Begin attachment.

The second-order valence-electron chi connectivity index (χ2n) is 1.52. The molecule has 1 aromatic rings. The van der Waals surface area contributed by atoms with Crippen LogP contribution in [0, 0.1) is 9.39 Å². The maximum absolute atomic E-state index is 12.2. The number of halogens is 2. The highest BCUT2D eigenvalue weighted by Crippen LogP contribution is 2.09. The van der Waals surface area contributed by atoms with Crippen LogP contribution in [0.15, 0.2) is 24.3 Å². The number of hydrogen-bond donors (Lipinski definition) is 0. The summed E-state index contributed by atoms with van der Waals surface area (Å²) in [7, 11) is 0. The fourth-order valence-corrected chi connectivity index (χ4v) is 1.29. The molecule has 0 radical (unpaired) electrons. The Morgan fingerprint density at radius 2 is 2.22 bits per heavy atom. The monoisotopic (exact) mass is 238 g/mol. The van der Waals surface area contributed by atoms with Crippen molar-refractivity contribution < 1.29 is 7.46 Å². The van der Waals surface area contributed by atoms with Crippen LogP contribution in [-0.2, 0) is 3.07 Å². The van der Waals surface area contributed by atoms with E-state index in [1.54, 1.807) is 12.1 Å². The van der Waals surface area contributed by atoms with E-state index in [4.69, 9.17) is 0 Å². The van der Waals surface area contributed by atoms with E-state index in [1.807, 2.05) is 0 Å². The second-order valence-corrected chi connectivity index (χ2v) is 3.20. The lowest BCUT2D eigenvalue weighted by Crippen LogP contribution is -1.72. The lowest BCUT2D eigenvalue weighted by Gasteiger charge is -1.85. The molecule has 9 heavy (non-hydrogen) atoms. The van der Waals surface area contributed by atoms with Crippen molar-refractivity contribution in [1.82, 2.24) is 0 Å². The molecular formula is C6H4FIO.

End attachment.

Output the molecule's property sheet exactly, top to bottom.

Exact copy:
The second-order valence-electron chi connectivity index (χ2n) is 1.52. The molecule has 1 aromatic rings. The van der Waals surface area contributed by atoms with Crippen LogP contribution in [0, 0.1) is 9.39 Å². The maximum absolute atomic E-state index is 12.2. The number of halogens is 2. The highest BCUT2D eigenvalue weighted by Crippen LogP contribution is 2.09. The van der Waals surface area contributed by atoms with Crippen LogP contribution in [0.15, 0.2) is 24.3 Å². The number of hydrogen-bond donors (Lipinski definition) is 0. The summed E-state index contributed by atoms with van der Waals surface area (Å²) in [7, 11) is 0. The fourth-order valence-corrected chi connectivity index (χ4v) is 1.29. The molecule has 0 radical (unpaired) electrons. The Morgan fingerprint density at radius 2 is 2.22 bits per heavy atom. The monoisotopic (exact) mass is 238 g/mol. The van der Waals surface area contributed by atoms with Crippen molar-refractivity contribution < 1.29 is 7.46 Å². The van der Waals surface area contributed by atoms with Crippen LogP contribution in [-0.2, 0) is 3.07 Å². The van der Waals surface area contributed by atoms with E-state index in [1.54, 1.807) is 12.1 Å². The van der Waals surface area contributed by atoms with E-state index in [4.69, 9.17) is 0 Å². The van der Waals surface area contributed by atoms with E-state index in [1.807, 2.05) is 0 Å². The second-order valence-corrected chi connectivity index (χ2v) is 3.20. The lowest BCUT2D eigenvalue weighted by Crippen LogP contribution is -1.72. The lowest BCUT2D eigenvalue weighted by Gasteiger charge is -1.85. The molecule has 9 heavy (non-hydrogen) atoms. The van der Waals surface area contributed by atoms with Crippen molar-refractivity contribution in [1.82, 2.24) is 0 Å². The molecular formula is C6H4FIO.